Interpellation on the General Principles of the P4.1-Trillion Proposed 2020 Budget

This slideshow requires JavaScript.

I just hope we won’t have any more reenacted budget. As we all know by now, it is the economy that is suffering. Having said that, I have some issues and concerns that need to be clarified. If the sponsor is willing to accommodate just a few points I’d like to raise.” – Sen. Lacson’s opening statement at his interpellation (general principles) on the proposed 2020 budget.


Tax reform and tax efficiency:

Figures from the World Bank’s World Integrated Trade Solution showed big revenue leakages from big trading partners such as China, Korea, Hong Kong and the United States, totaling some P161.5 billion.

“To sum it all up, (ang) revenue leakage natin and this involves tax administration, P161.5B. Are there efforts to plug the leakages? Baka hindi natin kailangan ng additional sin taxes kung ma-plug ang leakages. Right away we can collect additional P161.5B sa importations from a few countries, China, US, Korea, HK.”

“Assuming we plugged P161.2B in revenue losses, ano magiging impact kung na-plug natin? Instead of 3.2% deficit target natin, bababa sa 1.7% of GDP. You can just imagine if tax administration of the national government is that efficient as we are able to plug huge leakages in the tax collection malaking bagay.”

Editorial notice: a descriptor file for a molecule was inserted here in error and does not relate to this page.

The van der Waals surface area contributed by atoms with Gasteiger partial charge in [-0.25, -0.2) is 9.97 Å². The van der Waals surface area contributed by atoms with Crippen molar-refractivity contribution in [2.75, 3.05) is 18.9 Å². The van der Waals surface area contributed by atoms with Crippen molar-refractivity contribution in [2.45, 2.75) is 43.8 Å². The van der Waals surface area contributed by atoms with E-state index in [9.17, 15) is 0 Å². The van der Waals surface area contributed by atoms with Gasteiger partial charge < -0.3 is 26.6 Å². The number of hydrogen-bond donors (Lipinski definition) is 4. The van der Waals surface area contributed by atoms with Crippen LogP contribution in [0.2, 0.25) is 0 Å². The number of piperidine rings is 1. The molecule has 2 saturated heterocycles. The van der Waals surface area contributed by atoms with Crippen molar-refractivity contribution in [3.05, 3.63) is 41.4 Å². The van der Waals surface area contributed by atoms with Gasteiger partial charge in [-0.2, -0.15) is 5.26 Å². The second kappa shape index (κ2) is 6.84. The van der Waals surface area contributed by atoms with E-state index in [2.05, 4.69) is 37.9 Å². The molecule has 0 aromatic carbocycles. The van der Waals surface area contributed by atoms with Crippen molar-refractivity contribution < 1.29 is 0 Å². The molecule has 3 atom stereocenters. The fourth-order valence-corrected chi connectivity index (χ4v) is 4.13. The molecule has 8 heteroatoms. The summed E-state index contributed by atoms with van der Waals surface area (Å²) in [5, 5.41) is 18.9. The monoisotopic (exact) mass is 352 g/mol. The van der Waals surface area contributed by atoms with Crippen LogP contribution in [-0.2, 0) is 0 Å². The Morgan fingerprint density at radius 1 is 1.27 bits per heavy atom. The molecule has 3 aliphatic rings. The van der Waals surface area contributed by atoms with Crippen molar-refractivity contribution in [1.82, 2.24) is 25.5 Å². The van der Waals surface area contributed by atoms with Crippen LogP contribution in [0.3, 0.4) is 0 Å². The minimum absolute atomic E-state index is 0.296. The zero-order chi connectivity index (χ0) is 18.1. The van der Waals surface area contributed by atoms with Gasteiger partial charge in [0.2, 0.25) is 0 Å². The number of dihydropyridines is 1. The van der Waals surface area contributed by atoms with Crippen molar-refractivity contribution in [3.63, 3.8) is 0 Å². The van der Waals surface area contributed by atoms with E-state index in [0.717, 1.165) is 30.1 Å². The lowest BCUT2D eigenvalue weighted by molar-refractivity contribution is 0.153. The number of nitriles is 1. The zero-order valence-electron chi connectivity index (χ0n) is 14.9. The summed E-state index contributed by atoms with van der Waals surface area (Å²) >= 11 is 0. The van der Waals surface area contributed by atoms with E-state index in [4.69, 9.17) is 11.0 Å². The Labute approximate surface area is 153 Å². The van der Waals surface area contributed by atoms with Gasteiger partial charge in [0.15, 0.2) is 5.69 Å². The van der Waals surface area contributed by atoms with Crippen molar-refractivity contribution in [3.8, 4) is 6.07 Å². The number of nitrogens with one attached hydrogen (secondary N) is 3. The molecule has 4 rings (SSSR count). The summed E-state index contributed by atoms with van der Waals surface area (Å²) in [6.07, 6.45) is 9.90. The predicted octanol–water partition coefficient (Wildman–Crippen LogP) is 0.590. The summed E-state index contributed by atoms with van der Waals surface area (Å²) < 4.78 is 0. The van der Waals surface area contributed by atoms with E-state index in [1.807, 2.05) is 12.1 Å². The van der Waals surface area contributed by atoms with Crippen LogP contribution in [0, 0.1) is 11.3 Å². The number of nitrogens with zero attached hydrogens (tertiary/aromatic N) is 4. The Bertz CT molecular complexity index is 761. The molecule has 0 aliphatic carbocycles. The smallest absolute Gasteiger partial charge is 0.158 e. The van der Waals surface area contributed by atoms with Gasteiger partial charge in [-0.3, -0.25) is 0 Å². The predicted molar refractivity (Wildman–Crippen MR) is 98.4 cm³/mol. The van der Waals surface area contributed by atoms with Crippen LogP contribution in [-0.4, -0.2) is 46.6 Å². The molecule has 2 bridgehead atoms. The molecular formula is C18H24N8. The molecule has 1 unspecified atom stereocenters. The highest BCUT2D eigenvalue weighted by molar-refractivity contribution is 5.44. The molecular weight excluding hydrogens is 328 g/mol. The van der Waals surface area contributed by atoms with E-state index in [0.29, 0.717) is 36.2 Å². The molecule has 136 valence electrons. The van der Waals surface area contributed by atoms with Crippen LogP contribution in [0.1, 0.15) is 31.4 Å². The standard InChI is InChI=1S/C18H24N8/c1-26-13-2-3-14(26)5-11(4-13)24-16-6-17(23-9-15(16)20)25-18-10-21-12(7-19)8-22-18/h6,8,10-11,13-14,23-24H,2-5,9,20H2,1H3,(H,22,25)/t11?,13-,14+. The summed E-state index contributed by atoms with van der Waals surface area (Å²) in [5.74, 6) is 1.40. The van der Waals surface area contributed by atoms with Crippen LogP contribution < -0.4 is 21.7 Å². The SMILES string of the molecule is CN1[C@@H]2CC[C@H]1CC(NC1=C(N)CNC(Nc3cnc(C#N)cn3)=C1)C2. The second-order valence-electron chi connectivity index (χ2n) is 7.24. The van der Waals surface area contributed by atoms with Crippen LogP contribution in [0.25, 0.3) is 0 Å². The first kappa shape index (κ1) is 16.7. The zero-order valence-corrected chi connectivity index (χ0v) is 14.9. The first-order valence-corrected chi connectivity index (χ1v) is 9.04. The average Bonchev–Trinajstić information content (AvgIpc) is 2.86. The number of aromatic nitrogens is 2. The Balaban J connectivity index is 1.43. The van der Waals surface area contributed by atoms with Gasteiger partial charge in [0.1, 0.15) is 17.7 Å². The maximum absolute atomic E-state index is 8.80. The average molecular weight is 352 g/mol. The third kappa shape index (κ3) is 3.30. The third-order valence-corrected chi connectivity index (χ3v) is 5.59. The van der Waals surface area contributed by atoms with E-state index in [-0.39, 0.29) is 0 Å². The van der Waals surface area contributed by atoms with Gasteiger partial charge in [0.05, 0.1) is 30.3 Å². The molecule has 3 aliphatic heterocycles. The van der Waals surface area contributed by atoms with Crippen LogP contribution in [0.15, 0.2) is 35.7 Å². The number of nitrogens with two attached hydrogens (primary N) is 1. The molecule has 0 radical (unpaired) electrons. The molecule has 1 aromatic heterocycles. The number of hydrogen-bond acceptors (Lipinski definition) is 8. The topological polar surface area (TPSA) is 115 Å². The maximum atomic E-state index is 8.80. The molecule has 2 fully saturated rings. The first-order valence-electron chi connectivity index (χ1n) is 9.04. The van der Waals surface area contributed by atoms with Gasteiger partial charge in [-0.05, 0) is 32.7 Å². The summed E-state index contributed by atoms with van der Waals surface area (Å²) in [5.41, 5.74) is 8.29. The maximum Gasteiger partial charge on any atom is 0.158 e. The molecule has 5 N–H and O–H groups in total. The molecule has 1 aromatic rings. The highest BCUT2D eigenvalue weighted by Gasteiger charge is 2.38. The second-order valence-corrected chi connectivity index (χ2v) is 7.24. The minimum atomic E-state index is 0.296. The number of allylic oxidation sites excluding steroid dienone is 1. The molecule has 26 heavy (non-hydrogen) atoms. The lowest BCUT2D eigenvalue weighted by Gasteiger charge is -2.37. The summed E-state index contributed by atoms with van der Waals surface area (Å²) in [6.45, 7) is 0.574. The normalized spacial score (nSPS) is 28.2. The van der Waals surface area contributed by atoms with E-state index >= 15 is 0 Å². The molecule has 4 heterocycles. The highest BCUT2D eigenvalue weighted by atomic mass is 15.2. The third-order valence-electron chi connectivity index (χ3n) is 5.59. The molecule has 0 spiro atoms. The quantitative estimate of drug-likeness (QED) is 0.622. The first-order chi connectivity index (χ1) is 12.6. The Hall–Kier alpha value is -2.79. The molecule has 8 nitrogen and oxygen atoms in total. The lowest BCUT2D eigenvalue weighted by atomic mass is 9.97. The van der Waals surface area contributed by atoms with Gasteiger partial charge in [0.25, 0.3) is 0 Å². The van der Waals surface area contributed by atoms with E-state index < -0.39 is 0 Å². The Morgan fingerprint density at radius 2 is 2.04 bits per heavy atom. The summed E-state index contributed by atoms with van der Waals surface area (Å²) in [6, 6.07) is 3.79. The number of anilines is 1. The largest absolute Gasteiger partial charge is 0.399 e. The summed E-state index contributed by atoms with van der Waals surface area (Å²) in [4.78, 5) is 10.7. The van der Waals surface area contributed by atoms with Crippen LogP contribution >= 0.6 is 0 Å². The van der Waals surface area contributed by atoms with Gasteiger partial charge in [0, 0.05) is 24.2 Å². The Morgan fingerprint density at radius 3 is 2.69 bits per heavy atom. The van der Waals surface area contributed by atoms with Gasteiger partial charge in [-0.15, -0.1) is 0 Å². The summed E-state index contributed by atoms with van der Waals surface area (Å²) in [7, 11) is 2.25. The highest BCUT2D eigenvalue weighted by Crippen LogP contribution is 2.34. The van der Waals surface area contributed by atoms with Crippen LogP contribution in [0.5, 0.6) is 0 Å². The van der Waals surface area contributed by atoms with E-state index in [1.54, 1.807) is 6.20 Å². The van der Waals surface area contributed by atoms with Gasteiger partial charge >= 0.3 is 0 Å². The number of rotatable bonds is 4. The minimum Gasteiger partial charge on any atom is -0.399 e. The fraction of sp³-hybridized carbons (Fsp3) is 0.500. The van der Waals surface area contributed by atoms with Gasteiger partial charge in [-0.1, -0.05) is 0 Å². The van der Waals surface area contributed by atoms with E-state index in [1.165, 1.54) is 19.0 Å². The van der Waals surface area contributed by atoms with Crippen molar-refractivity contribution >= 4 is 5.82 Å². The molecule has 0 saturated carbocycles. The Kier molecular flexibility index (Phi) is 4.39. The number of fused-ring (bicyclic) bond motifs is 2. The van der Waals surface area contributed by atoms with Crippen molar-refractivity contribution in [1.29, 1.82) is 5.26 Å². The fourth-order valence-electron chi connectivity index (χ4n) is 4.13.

Unused appropriations/borrowings and lack of planning:

“Here we are, borrowing more than what we need kasi gusto natin mag-build up ng cash. Pero taon-taon ang laking hindi nagagamit sa budget. It doesn’t make sense. We borrow to build up cash position pero pag total natin ito, ang estimate namin mga P257B.”

Why are we enacting the appropriations measure tapos di natin nagagamit ang full potential ng budget? P257B is a huge amount. Bakit kaya malaki ang unused?

“I think it has something to do with planning. Kaya masama ang planning, hindi alam ng agencies. Sometimes there are items in their budget lodged in their department… these are insertions made by legislators and they were not consulted when these PAPs were inserted in the budget. Ang result, hindi ma-implement. Pag hindi na-implement, unused. Not properly vetted or planned. How do we cure this? How do we remedy unused appropriations?”

“Recurring ito every year, even during the past 10 years. During previous administrations, ang unused appropriations sa P450B. May improvement kasi 2017, P217B… Still, it doesn’t sound good as far as fiscal expenditure program of the government is concerned. How do we remedy the situation?”